International law moves slowly if it moves at all. In the groundbreaking Filartiga case on the prosecution of torture, a US court stated that international law is not static but dynamic and can evolve over time. The court order by Fabricius undoubtedly represents a step forward for international law in SA and globally.
The question of arresting a sitting head of state lies at the heart of the continuing tension between the African Union and the International Criminal Court (ICC). This tension was first triggered by the ICC’s position on Bashir after an indictment was issued in 2009 to arrest him on charges of war crimes and crimes against humanity.
The United Nations Security Council used the power it is granted under the Rome Statute to refer the situation in Darfur to the ICC prosecutor. The council not only granted the ICC jurisdiction over the Bashir matter, notwithstanding that Sudan is not a party to the statute, it also obliged Sudan to co-operate with the court and the prosecutor, who would eventually demand the surrender of Bashir.
The security council also urged all states and regional and international organisations to co-operate fully with the resolution in this regard.
By 2013, the tension between some African countries and the ICC had reached a crisis point. The issue of immunity for heads of state had become the main point of contention between the two sides. Some believe the adversarial stance has been channelled through, and encouraged by, the AU, which has gone as far as requesting its members to implement a policy of nonco-operation with the ICC in respect of the arrest and surrender of certain suspects.
Even if they should decide to withdraw from the ICC, individually or en masse, African countries that were state parties to the Rome Statute would still be held to their obligations thereunder for some time. As members of the international community, such African states would have obligations to prosecute heads of state for international crimes in terms of ius cogens norms (a fundamental principle of international law accepted by world states as a norm from which no derogation is permitted) and customary international law.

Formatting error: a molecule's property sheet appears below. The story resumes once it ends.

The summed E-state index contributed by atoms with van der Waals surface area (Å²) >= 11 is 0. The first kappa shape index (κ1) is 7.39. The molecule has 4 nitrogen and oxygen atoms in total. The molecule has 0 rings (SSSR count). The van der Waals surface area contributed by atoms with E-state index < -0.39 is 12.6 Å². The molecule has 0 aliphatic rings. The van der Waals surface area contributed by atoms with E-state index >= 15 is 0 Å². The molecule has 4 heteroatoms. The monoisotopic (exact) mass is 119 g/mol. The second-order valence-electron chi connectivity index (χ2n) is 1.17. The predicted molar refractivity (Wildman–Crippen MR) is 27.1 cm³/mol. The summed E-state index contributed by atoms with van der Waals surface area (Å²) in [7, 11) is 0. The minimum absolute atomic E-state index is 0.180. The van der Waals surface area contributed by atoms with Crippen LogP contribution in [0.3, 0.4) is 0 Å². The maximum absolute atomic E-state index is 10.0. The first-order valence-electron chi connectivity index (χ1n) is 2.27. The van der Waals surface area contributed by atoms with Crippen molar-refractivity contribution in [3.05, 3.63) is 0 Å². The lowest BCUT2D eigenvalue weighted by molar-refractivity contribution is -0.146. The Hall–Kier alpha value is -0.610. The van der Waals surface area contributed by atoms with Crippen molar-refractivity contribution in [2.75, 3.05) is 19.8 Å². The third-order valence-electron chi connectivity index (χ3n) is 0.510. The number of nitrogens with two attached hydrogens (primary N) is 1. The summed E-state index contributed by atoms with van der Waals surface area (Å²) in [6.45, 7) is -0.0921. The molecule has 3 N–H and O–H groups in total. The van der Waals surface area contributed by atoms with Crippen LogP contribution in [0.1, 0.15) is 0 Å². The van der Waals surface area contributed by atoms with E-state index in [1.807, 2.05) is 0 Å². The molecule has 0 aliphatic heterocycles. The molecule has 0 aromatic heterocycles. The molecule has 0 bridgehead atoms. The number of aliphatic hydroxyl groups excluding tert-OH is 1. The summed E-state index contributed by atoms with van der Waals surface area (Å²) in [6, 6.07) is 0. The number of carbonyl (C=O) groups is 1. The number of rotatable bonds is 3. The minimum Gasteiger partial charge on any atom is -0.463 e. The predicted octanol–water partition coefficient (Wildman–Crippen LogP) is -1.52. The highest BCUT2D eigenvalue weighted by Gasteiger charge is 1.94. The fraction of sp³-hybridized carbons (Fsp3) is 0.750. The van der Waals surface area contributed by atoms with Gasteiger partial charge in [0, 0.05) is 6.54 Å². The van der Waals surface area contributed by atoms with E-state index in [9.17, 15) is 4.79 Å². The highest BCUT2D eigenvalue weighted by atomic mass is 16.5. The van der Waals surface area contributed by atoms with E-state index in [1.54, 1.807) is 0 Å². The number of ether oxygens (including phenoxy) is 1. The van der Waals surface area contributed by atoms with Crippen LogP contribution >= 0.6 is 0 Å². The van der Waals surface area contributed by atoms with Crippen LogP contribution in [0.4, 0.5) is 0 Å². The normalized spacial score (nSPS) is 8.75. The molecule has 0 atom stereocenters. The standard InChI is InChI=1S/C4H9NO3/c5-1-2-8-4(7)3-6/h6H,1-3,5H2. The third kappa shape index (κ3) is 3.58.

The ICC is a groundbreaking, historical and diplomatic achievement. Disrespect for the principle of the irrelevance of official capacity for heads of state can do tremendous damage to the Rome Statute system. African countries should not be supported to swim against the stream of international criminal justice. Withdrawal from the ICC system, which they joined voluntarily, will not make African countries any more powerful in the international arena.
The fact that Africa has remained the only site of ICC prosecutions remains problematic. But the argument that the legacy of colonialism and US interventionism means that no state has clean hands, and that obligations under the Rome Statute can therefore be ignored, should not wash.
Kissinger has long lamented the world’s unwillingness to accept that global affairs essentially consist of the struggle for advantage among states. The ICC system presents the opportunity to move away from a Kissinger-centred view of international relations to viewing foreign relations in a fresh, more aspirational way. The ICC system aspires to create a world in which the international community encourages states to act in the interest of international peace and in the interest of humanity. Let the cynics not detract from this cause.